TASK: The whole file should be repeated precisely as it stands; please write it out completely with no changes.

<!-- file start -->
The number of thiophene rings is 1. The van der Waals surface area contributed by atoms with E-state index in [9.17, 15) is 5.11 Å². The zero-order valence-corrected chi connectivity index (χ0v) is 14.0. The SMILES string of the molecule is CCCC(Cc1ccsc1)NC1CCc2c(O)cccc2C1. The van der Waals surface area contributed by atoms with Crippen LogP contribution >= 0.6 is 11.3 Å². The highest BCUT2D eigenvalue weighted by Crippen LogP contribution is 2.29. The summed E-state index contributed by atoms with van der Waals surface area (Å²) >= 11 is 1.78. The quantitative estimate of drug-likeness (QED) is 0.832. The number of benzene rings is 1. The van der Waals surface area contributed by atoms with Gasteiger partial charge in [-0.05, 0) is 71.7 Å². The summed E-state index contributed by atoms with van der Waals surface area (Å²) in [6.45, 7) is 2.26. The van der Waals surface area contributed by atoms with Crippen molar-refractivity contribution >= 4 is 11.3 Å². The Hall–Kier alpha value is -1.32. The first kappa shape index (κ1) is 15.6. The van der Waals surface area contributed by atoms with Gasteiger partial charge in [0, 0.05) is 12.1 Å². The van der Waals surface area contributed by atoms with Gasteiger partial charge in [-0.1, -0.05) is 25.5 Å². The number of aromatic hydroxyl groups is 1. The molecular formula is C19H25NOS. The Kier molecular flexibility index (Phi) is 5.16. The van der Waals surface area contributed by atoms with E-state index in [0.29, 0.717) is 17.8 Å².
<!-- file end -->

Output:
The number of thiophene rings is 1. The van der Waals surface area contributed by atoms with E-state index in [9.17, 15) is 5.11 Å². The zero-order valence-corrected chi connectivity index (χ0v) is 14.0. The SMILES string of the molecule is CCCC(Cc1ccsc1)NC1CCc2c(O)cccc2C1. The van der Waals surface area contributed by atoms with Crippen LogP contribution >= 0.6 is 11.3 Å². The highest BCUT2D eigenvalue weighted by Crippen LogP contribution is 2.29. The summed E-state index contributed by atoms with van der Waals surface area (Å²) >= 11 is 1.78. The quantitative estimate of drug-likeness (QED) is 0.832. The number of benzene rings is 1. The van der Waals surface area contributed by atoms with Gasteiger partial charge in [-0.05, 0) is 71.7 Å². The summed E-state index contributed by atoms with van der Waals surface area (Å²) in [6.45, 7) is 2.26. The van der Waals surface area contributed by atoms with Crippen molar-refractivity contribution >= 4 is 11.3 Å². The Hall–Kier alpha value is -1.32. The first kappa shape index (κ1) is 15.6. The van der Waals surface area contributed by atoms with Gasteiger partial charge in [0, 0.05) is 12.1 Å². The van der Waals surface area contributed by atoms with Gasteiger partial charge in [-0.1, -0.05) is 25.5 Å². The number of aromatic hydroxyl groups is 1. The molecular formula is C19H25NOS. The Kier molecular flexibility index (Phi) is 5.16. The van der Waals surface area contributed by atoms with E-state index in [0.29, 0.717) is 17.8 Å².